Filbrandt Reports

Will Rising Interest Rates Derail the Stock Market?

Volume 18, Issue 2a



Executive Summary:

In this Market Update, you will learn:

  • When interest rates and stock prices are positively correlated
  • How a low-inflation environment affects the stock market
  • Our view on how long the markets will continue to trend upward
  • Risks that could take the markets off track

By STEVEN HOFFMAN

New Federal Reserve Chairman Jerome Powell has stated that the central bank will continue to gradually raise interest rates. The Fed has raised interest rates five times dating back to December 2014 and is expected add another three or four rate hikes in 2018.

The bond market has followed suit, with the 10-year Treasury yield more than doubling from a low of 1.34 percent in July 2016 to recent highs that are approaching the 3.0 percent level. This prompts the question, “At what point will rising interest rates adversely impact the stock market?”

Historically, interest rates and stock prices are positively correlated when the 10-year Treasury yield is below 5.0 percent. In other words, the stock market and interest rates go up in tandem when interest rates are low.

The theory is that as the economy shifts from a slow-growth or recessionary mode, rising interest rates serve as positive confirmation of an improving economy. It is later in the economic cycle that rising interest rates become restrictive to economic growth as the Federal Reserve aims to keep inflation under control. Inflation has not yet been a problem.

The Personal Consumption Expenditures (PCE) price index has remained slightly below the Fed’s 2.0 percent target for the past five years and is expected to stabilize near the target level over the next few years. A mild inflation environment such as this would allow the stock market to remain focused on corporate profits.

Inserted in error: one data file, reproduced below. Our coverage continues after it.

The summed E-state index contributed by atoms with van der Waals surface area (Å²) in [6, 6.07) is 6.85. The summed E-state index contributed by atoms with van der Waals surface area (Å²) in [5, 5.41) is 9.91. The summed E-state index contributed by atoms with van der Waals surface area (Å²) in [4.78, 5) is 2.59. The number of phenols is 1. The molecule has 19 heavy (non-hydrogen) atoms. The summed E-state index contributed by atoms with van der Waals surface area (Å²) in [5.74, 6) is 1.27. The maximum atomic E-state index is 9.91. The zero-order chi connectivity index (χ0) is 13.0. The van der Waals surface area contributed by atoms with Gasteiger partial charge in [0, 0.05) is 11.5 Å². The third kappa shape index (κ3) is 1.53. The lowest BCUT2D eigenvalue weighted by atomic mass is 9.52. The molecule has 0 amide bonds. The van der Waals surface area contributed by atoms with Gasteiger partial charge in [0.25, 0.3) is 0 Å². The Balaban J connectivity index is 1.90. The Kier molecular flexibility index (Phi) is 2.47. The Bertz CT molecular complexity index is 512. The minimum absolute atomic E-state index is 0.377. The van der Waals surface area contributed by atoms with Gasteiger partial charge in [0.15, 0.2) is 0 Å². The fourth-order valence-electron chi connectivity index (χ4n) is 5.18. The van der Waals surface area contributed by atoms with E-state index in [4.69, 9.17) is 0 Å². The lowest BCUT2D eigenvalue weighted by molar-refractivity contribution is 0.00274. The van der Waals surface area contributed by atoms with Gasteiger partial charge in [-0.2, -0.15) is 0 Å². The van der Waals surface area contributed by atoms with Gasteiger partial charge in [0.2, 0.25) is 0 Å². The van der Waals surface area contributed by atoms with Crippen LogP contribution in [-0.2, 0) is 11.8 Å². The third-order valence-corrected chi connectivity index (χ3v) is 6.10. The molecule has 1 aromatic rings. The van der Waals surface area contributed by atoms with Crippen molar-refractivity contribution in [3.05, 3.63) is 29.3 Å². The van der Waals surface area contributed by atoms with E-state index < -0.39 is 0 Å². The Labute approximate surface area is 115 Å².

Corporate earnings growth expected to continue

On that note, the S&P 500 companies had their strongest earnings season in years during the fourth quarter of 2017, with profits up 14 percent over year-ago numbers. Additionally, the solid economic environment and the one-time boost from new lower tax rates have analysts now expecting 20 percent earnings growth in 2018 and 10 percent in 2019. Low inflation and strong earnings would likely result in continued strong stock market returns. 

The delicate balance between growth and inflation could change with a new wave of investment spending incented by recent tax law changes. With the economy already operating near full employment, the new stimulus could prompt the Fed to hike rates more aggressively than currently anticipated. The chart below illustrates the limited amount of time our economy has been able to operate above its theoretical potential over the past 37 years. The three prior times it attained or exceeded its potential (1989, late 1990s and 2005 to 2007) were all followed by a recession (see shaded areas) within a couple of years.

We will let earnings guide us

3-GDP.png#asset:864


In this tenuous environment, we will let earnings guide us, and keep a close eye on inflation and interest rates. If earnings really do grow 20 percent in 2018, a lot of other factors can be less than ideal and the stock market will still go up. Also, the strength of the global economy could prolong this “melting-up” phase longer than historical rallies.

In conclusion, we feel that gradually rising interest rates and continued low inflation will allow the stock market to trend upward over the next couple of years. The efficiencies provided by a strong and open (i.e., no trade wars) global market are key to this scenario. The risks, however, are becoming more defined as rapidly rising inflation and political unrest could take the market off track.

  • Steven Hoffman is the Portfolio Manager at Filbrandt Wealth Management.

Volume 18 Issue 2a

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